Optimization of acquisition in diffusion MRI towards quantitative connectivity

Submitted by Emmanuel CARUYER on Thu 28/04/2022 - 14:00
Team
Date of the beginning of the PhD (if already known)
01/10/2022
Place
IRISA
Laboratory
IRISA - UMR 6074
Description of the subject

Diffusion Magnetic Resonance Imaging (dMRI) is an imaging technique sensible to the self-displacement of water molecules. In brain imaging, it provdes invaluable information on properties of the brain tissue organization at a micrometer scale, several orders of magnitude below the typical resolution of conventional MRI. In white matter, due to the anisotropic nature of diffusion within axonal fiber bundles, it is possible to trace the path of major tracts using tractography, therefore providing an in vivo image of the global brain structural connectivity. The reconstruction of such a high level representation of the brain as a graph paved the way to an unprecedented description of the normal, developing and aging brain and the detection of subtle changes in the global organisation of the brain associated with pathology. However, current tractography algorithms still present inherent challenges, such as a large number of false positives and a relatively poor quantitative estimation of connection strength.

Over the past 5 years, there has been a growing interest of the community in developing advanced acquisition schemes aiming at a more accurate reconstruction of tissue properties locally, thus providing a better sensitivity and specificity to focal changes related to pathology and paving the way for better biomarkers. In particular, the use of generalized diffusion-encoding gradient waveforms were shown to increase the sensitivity to specific microstructure parameters. Intuitively, a better characterization of microstructure locally shall help in the reconstruction of the connectome; yet to date very few studies have focused on the impact of the acquisition scheme on the reconstruction of the connectome. The main objective of this project will be to bridge the gap between acquisition design in the one hand and quantitative connectivity mapping in the other hand.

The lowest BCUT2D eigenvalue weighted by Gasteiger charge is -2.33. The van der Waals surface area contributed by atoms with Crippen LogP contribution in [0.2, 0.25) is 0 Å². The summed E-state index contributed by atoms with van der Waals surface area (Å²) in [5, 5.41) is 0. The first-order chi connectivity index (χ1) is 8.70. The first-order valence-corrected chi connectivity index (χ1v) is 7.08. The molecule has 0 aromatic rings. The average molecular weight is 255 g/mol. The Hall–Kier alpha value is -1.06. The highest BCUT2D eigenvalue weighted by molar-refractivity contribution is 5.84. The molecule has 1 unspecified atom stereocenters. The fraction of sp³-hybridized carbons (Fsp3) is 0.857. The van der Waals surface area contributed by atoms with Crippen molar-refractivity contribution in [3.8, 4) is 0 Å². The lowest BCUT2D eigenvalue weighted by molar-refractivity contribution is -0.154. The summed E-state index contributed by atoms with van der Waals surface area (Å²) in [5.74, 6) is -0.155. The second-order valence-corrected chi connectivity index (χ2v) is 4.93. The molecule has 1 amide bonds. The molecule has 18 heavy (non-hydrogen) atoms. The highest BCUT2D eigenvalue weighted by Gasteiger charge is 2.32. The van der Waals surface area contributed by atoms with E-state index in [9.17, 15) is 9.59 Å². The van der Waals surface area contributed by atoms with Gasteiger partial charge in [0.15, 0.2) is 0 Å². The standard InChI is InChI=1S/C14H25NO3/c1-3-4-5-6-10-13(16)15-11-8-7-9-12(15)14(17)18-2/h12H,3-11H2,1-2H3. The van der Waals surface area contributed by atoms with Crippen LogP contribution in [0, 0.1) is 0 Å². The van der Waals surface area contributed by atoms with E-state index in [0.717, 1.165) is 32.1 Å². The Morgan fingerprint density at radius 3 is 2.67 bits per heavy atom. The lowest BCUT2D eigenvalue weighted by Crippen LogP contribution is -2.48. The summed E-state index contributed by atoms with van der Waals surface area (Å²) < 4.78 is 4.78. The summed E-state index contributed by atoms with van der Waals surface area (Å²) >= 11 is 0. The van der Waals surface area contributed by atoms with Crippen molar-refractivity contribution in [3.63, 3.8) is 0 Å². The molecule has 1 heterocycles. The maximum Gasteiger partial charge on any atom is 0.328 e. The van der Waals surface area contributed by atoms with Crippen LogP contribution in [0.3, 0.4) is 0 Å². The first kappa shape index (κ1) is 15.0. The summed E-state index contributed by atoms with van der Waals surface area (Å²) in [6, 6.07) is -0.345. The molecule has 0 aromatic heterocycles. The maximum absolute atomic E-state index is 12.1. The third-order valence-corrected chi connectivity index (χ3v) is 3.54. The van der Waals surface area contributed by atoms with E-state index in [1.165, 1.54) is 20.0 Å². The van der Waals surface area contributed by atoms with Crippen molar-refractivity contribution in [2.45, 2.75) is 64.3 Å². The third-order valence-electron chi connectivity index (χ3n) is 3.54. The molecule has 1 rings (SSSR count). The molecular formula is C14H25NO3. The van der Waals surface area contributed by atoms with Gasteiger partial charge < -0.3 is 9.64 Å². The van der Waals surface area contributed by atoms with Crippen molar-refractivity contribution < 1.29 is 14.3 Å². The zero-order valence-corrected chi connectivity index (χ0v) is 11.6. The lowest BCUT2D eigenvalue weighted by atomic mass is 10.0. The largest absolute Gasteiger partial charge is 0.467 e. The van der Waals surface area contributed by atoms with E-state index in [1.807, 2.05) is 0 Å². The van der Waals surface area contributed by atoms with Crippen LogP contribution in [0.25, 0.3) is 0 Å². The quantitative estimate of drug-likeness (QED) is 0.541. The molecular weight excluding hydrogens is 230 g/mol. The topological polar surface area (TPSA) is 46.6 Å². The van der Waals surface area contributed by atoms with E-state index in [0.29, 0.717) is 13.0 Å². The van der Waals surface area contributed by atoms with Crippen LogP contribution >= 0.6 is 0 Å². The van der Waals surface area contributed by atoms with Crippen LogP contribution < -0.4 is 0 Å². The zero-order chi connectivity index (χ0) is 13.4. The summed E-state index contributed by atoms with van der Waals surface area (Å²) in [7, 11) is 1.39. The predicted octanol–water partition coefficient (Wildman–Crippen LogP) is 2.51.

Bibliography
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Researchers

Lastname, Firstname
Caruyer, Emmanuel
Type of supervision
Director
Laboratory
IRISA UMR 6074
Team

Lastname, Firstname
Corouge, Isabelle
Type of supervision
Supervisor (optional)
Laboratory
UMR 6074
Team
Contact·s
Nom
Caruyer, Emmanuel
Email
Emmanuel.Caruyer@irisa.fr
Keywords
image processing, signal processing, compressed sensing, neuroimaging, diffusion MRI